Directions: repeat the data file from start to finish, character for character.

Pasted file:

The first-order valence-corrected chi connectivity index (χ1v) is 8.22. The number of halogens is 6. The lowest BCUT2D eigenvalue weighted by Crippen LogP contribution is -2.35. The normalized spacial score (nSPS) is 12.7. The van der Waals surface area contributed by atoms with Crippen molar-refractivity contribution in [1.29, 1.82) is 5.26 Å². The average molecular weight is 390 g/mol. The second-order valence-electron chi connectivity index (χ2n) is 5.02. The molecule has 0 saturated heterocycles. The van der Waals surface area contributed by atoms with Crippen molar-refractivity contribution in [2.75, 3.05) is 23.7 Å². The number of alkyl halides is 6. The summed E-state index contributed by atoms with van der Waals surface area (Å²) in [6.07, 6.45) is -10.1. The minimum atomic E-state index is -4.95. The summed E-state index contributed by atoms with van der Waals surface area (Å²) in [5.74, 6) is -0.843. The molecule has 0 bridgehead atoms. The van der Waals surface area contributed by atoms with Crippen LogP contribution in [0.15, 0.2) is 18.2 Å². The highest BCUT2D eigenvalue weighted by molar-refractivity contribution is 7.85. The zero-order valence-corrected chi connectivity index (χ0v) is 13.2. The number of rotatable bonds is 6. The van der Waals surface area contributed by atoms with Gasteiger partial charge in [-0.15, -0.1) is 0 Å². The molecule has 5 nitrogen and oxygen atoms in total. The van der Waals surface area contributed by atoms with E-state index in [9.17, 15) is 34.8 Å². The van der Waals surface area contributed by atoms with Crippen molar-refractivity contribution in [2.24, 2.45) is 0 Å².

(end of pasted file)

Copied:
The first-order valence-corrected chi connectivity index (χ1v) is 8.22. The number of halogens is 6. The lowest BCUT2D eigenvalue weighted by Crippen LogP contribution is -2.35. The normalized spacial score (nSPS) is 12.7. The van der Waals surface area contributed by atoms with Crippen molar-refractivity contribution in [1.29, 1.82) is 5.26 Å². The average molecular weight is 390 g/mol. The second-order valence-electron chi connectivity index (χ2n) is 5.02. The molecule has 0 saturated heterocycles. The van der Waals surface area contributed by atoms with Crippen molar-refractivity contribution in [2.75, 3.05) is 23.7 Å². The number of alkyl halides is 6. The summed E-state index contributed by atoms with van der Waals surface area (Å²) in [6.07, 6.45) is -10.1. The minimum atomic E-state index is -4.95. The summed E-state index contributed by atoms with van der Waals surface area (Å²) in [5.74, 6) is -0.843. The molecule has 0 bridgehead atoms. The van der Waals surface area contributed by atoms with Crippen LogP contribution in [0.15, 0.2) is 18.2 Å². The highest BCUT2D eigenvalue weighted by molar-refractivity contribution is 7.85. The zero-order valence-corrected chi connectivity index (χ0v) is 13.2. The number of rotatable bonds is 6. The van der Waals surface area contributed by atoms with Gasteiger partial charge in [-0.15, -0.1) is 0 Å². The molecule has 5 nitrogen and oxygen atoms in total. The van der Waals surface area contributed by atoms with E-state index in [9.17, 15) is 34.8 Å². The van der Waals surface area contributed by atoms with Crippen molar-refractivity contribution in [2.24, 2.45) is 0 Å².